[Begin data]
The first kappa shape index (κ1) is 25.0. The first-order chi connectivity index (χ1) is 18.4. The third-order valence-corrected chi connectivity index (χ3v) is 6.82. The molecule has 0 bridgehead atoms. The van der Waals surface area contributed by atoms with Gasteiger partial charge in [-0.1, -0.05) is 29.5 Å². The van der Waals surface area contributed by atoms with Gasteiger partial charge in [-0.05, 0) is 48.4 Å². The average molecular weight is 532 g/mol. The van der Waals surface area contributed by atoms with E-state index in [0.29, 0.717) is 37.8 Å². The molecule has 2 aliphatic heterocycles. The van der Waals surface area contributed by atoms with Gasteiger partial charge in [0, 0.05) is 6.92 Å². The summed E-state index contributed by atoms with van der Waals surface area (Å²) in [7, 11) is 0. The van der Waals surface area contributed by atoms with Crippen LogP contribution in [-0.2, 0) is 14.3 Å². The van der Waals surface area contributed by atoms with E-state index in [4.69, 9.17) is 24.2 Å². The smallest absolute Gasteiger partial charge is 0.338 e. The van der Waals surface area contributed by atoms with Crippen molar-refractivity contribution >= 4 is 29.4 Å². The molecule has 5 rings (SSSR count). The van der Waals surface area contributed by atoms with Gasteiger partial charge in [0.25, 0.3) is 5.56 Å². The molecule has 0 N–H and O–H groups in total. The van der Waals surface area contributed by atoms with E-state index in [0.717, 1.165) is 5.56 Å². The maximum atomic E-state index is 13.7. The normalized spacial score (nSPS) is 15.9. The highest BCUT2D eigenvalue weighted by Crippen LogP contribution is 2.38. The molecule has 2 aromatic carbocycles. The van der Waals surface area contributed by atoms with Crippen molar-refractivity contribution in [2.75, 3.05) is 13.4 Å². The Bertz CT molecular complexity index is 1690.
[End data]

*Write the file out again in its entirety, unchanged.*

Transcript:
The first kappa shape index (κ1) is 25.0. The first-order chi connectivity index (χ1) is 18.4. The third-order valence-corrected chi connectivity index (χ3v) is 6.82. The molecule has 0 bridgehead atoms. The van der Waals surface area contributed by atoms with Gasteiger partial charge in [-0.1, -0.05) is 29.5 Å². The van der Waals surface area contributed by atoms with Gasteiger partial charge in [-0.05, 0) is 48.4 Å². The average molecular weight is 532 g/mol. The van der Waals surface area contributed by atoms with E-state index in [0.29, 0.717) is 37.8 Å². The molecule has 2 aliphatic heterocycles. The van der Waals surface area contributed by atoms with Gasteiger partial charge in [0, 0.05) is 6.92 Å². The summed E-state index contributed by atoms with van der Waals surface area (Å²) in [7, 11) is 0. The van der Waals surface area contributed by atoms with Crippen LogP contribution in [-0.2, 0) is 14.3 Å². The van der Waals surface area contributed by atoms with E-state index in [4.69, 9.17) is 24.2 Å². The smallest absolute Gasteiger partial charge is 0.338 e. The van der Waals surface area contributed by atoms with Crippen molar-refractivity contribution >= 4 is 29.4 Å². The molecule has 5 rings (SSSR count). The van der Waals surface area contributed by atoms with Gasteiger partial charge in [0.25, 0.3) is 5.56 Å². The molecule has 0 N–H and O–H groups in total. The van der Waals surface area contributed by atoms with E-state index in [0.717, 1.165) is 5.56 Å². The maximum atomic E-state index is 13.7. The normalized spacial score (nSPS) is 15.9. The highest BCUT2D eigenvalue weighted by Crippen LogP contribution is 2.38. The molecule has 2 aromatic carbocycles. The van der Waals surface area contributed by atoms with Crippen molar-refractivity contribution in [2.75, 3.05) is 13.4 Å². The Bertz CT molecular complexity index is 1690.